However, now the physicians tell Sally that Sandy is Autistic. Not much was known about autism at this time. It was not a word you were exposed to very often by a physician or an ad on television as we are today. They could find only one book in the entire state of Mississippi about autism and it was in a library in Clinton, Mississippi – on the campus of Mississippi College. Meanwhile, the Beatys are back on the coast where Lamar is principal of a school. There Sandy seemed almost normal – she fed herself, she played with toys, she smiled, she grabbed a hunk of her 2nd birthday cake, as evidenced by photographs. However, in a few months’ time, Sandy had lost it all and as Lamar has expressed – thus began an eighteen-year journey before there was a definitive and correct diagnosis of Sandy. And it was not a good one – Sandy had Rett Syndrome. When I searched online about this condition, most of the words were totally over my head – words like mutations on the X chromosome or a gene called MECP2. Strangely enough, this condition is almost always found in girls. It is often misdiagnosed as autism, cerebral palsy or just a ‘developmental delay’. Brain function responsible for learning, speech, mood, movement, breathing, cardiac function and even chewing, swallowing and digestion is affected.

Frustrations abounded. I have said to them more than once that I don’t see how they kept from running out the back door – to which, with a laugh, they responded that there were times when they did – BUT, the important thing is, they always came back in that door and once again shouldered the day to day care of their daughter. Too, during these early years, they tried to make life as normal as possible for their son.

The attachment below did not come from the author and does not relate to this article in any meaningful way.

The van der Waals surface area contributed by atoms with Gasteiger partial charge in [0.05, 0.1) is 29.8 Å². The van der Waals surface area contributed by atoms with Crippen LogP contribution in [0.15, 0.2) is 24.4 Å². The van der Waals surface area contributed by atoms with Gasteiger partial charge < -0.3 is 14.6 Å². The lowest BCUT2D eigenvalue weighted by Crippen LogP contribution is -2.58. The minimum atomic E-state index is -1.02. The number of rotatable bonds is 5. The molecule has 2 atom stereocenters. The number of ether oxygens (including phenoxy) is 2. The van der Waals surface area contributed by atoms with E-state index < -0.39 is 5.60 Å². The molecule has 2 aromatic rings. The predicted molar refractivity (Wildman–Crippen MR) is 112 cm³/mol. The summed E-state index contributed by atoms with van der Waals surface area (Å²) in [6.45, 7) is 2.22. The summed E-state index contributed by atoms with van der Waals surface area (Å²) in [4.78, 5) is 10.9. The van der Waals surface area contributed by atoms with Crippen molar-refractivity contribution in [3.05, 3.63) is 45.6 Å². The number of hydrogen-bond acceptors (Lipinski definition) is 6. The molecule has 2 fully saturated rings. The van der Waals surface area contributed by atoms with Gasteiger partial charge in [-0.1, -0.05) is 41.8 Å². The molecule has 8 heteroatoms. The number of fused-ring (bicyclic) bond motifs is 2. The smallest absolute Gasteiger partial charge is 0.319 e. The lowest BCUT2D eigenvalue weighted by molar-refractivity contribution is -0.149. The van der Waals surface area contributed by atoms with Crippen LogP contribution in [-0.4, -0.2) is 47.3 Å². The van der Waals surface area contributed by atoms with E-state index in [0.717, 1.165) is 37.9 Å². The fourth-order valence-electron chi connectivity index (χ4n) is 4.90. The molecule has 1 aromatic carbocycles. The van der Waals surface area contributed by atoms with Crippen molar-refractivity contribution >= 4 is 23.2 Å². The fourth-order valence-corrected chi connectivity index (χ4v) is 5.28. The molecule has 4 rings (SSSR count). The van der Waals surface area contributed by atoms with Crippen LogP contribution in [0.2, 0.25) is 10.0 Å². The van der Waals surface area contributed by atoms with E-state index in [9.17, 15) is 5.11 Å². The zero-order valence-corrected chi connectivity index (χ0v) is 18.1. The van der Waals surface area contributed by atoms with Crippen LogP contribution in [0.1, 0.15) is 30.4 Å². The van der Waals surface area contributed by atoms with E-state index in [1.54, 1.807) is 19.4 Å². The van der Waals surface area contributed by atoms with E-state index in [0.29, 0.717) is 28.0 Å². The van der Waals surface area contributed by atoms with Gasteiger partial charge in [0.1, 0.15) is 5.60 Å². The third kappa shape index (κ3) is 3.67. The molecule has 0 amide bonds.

Through the years and with more education about Rett Syndrome, they learned that often the girls with this condition were prone to have a favorite singer and that music seemed to calm them. Physicians have expressed curiosity about this – why and how can one whose mental function is so low, be so aware of just who they are hearing. For some it might be Willie Nelson, or even some rock group. For Sandy, it was no one but the one and only Elvis Presley! Soon Lamar and Sally had a library of Elvis – tapes, records, then later CD’s and DVD’s. Sandy liked to watch Elvis as much as she liked to hear him. Thus, has been the Beaty’s life for the past fifty-one years. Can you imagine this? Could you have taken care of your developmentally challenged child in your home for fifty-one years? That’s over eighteen thousand mornings when you get out of bed and along with other duties of day to day life, you take care of her. You love her and give her nothing but the best care that you can give her. That’s love. Sandy passed from this life on July 8. And, who knows, perhaps Sandy is at this very moment singing a duet with her Elvis Presley and they are rockin’ it!!